Do you ever set books aside for a special occasion? I like to keep certain novels on hold for holidays, so that when I reminisce about a particular vacation, I will also think about what I was reading at the time. I have very fond memories of devouring The Goldfinch on a visit to London a couple of years ago, and being so immersed in the story that I almost missed my plane. David Mitchell is one of my favourite writers and I had been saving number9dream for a while now. I took it with me on a tr ...more
Aug 17, 2009 rated it really liked it  ·  review of another edition
Number9Dream, what is a relatively administered star-rating system compared to the joy I experience while reading you? Faults and all.

I don't completely understand everything you revealed with my mind awake, but your echo resonates lucidly through my dreamtime. You say: "Time may be what stops everything happening at once, but rules are different asleep." How I know this to be true, yet could never prove.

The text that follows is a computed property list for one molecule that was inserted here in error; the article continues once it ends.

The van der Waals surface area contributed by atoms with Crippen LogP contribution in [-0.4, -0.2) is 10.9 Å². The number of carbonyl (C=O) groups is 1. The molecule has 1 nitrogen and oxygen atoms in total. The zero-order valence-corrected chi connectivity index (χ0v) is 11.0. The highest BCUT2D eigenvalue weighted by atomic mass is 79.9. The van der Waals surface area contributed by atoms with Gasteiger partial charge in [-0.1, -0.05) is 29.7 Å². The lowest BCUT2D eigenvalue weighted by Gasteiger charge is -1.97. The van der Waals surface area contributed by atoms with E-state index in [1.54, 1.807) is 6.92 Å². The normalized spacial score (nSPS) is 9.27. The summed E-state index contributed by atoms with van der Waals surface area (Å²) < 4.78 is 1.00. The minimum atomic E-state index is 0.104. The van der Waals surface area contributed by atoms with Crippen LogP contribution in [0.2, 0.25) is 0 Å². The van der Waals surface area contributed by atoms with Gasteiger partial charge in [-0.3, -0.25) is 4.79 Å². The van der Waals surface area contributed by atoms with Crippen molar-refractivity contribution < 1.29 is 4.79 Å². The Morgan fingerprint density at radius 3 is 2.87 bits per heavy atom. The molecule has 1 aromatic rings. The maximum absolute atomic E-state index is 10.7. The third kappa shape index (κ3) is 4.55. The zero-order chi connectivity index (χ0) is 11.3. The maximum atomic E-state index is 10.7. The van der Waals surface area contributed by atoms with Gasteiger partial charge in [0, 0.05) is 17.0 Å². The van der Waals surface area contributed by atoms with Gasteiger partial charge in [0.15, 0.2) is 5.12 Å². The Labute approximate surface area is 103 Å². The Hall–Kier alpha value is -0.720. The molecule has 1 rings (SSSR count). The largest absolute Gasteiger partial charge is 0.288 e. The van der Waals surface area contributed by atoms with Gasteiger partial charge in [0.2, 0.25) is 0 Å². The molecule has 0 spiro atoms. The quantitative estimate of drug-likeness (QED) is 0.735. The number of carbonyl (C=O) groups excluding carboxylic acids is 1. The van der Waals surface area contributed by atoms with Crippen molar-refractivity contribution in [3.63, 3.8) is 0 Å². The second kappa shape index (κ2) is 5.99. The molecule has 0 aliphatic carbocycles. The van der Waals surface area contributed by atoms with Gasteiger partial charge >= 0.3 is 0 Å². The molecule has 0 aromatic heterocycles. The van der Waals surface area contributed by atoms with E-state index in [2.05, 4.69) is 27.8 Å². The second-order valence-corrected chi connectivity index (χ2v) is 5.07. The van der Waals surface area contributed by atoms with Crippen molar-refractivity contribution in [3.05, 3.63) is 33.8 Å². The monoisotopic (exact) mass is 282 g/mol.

Fantasies and dreams. Cause and effect. Repeated conclusions reveal nothing where conclusi
Jun 05, 2011 rated it liked it  ·  review of another edition
Recommends it for: people who didn't like Cloud Atlas
Recommended to Shovelmonkey1 by: nowt but the shiny cover and the cheap price
Mild Seven
Philip Morris
Marlborough Light

That's the number of different cigarette brands cited and smoked in this novel. Frankly, it's a good job that this book only covers 8 weeks in the life of narrator and protagonist, Eeji Miyake, because he's unlikely to live for too much longer.

Follow Miyake as he smokes, gurns, fantasises and bull-shits his way around Tokyo trying to find his long-lost Pops and enjoy the literary games and jousting word-smithery that accompanie
Apr 12, 2011 rated it really liked it  ·  review of another edition
Shelves: 2013
“Reality is the page. Life is the word.”
― David Mitchell, number9dream


Ah! böwakawa poussé, poussé

Another book I'm going to have to chew on for a bit to really bend my mental tongue around. At first, I was a little disappointed in it. This is my last Mitchell book left to read (I am now a Mitchell completist) and I was hoping for just a little more PoMo juice to squeeze out of his second novel. Three dreams into it and I was afraid Mitchell was aping Murakami (Norwegian Wood, A Wild Sheep Cha
Jul 07, 2017 rated it it was amazing  ·  review of another edition
Shelves: favorites
5 Stars - Phenomenal book!

This is the fourth David Mitchell book I’ve read, and none have disappointed. Every time I start a new book by this author I’m hesitant because I figure, by the law of averages, that one has to be a dud. I have not found that “one” yet, and I wouldn’t be surprised if I never found it.